We have developed methods to use catalytic inactive Cas9/CRISPR to regulate transcriptional control of specific endogenous genetic loci. We are using these approaches to construct novel gene regulatory circuits and cellular behaviors.
Repurposing CRISPR as an RNA-Guided Platform for Sequence-Specific Control of Gene Expression
Engineering Complex Sythetic Transcriptional Programs with CRISPR RNA Scaffolds
Signaling DynamicsUsing Time to Encode Information
Time is an underappreciated element in biological regulation. The dynamics of inputs (duration, frequency) can be as important as dose in controlling the magnitude and specificity of cellular responses. We are using optogenetic and microfluidic approaches to interrogate the mechanisms of dynamically regulated signaling circuits. We are also using computational and synthetic biology approaches to construct circuits that are gated by temporally encoded information.
- Dec. 2014 - Postdoc Jared Toettcher starts as Assistant Professor at Princeton, Dept. of Molecular Biology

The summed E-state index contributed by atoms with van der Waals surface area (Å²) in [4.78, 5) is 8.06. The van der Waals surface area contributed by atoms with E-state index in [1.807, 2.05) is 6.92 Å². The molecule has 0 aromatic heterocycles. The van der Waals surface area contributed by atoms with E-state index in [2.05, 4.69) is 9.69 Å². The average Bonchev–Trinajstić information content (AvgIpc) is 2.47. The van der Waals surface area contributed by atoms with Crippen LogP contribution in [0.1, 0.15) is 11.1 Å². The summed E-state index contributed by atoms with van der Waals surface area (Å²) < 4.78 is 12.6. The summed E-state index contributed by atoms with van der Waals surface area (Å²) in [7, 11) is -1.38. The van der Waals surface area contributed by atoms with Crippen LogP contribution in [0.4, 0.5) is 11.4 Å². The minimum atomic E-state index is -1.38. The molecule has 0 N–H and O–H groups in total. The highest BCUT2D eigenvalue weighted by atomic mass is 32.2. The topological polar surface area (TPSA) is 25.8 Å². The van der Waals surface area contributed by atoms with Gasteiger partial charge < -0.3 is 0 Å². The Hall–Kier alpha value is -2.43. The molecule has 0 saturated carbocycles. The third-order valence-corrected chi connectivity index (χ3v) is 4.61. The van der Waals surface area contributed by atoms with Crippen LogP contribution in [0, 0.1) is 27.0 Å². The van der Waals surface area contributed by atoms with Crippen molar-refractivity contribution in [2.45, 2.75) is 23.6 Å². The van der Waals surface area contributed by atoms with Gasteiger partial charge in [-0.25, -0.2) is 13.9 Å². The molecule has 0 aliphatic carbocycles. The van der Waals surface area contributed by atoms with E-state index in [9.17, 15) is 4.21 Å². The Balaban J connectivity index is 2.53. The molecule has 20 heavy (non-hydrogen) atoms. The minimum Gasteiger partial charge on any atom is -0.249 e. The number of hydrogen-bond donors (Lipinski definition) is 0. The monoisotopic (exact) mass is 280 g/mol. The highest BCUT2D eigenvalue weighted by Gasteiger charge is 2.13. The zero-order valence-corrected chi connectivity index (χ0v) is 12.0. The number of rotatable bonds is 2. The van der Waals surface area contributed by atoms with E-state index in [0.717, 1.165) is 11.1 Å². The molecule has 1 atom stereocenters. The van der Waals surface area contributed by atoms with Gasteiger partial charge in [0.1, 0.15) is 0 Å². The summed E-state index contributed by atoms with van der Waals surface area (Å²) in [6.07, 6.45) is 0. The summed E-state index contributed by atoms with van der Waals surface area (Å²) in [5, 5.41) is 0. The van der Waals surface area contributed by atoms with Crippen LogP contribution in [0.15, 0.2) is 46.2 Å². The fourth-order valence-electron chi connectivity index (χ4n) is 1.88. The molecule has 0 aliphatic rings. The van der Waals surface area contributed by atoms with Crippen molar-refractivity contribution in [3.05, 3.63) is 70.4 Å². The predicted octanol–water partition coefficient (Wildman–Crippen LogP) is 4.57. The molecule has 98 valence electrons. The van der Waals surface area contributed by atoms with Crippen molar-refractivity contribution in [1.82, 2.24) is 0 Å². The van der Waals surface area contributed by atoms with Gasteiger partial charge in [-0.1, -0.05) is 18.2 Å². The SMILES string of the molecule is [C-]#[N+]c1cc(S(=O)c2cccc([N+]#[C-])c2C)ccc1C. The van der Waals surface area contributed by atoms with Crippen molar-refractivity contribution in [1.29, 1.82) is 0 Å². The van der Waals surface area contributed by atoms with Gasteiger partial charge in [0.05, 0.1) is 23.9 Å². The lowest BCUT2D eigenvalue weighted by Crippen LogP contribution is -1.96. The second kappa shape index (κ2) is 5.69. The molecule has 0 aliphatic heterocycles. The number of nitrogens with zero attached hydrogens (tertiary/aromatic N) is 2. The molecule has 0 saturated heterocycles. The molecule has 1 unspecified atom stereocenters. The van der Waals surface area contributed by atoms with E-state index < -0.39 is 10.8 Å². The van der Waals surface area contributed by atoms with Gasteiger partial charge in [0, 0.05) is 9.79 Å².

- Nov. 2014 - Postdoc Elias Puchner starts as Assistant Professor at U. of Minnesota, Dept. of Physics
- Nov. 2014 - Congratulations to Jesse whose paper on CRISPR-scaffold RNA circuits was accepted to Cell
- Nov. 2014 - SysBio Fellow Stanley Qi starts as Assistant Professor at Stanford, Dept. of Bioengineering
- Oct. 2014 - Postdoc Hyun Youk starts Assistant Professor at Delft Univ. Bionanoscience Dept. (Netherlands),
- Oct. 2014 - Postdoc Jesse Zalatan starts as Assistant Professor at U. of Washington, Dept. of Chemistry
- Oct. 2014 - Lim Lab received NIH Directors Transformative RO1 grant on “Redesigning the T cell: Using Synthetic Biology to Engineer Therapeutic Cells.”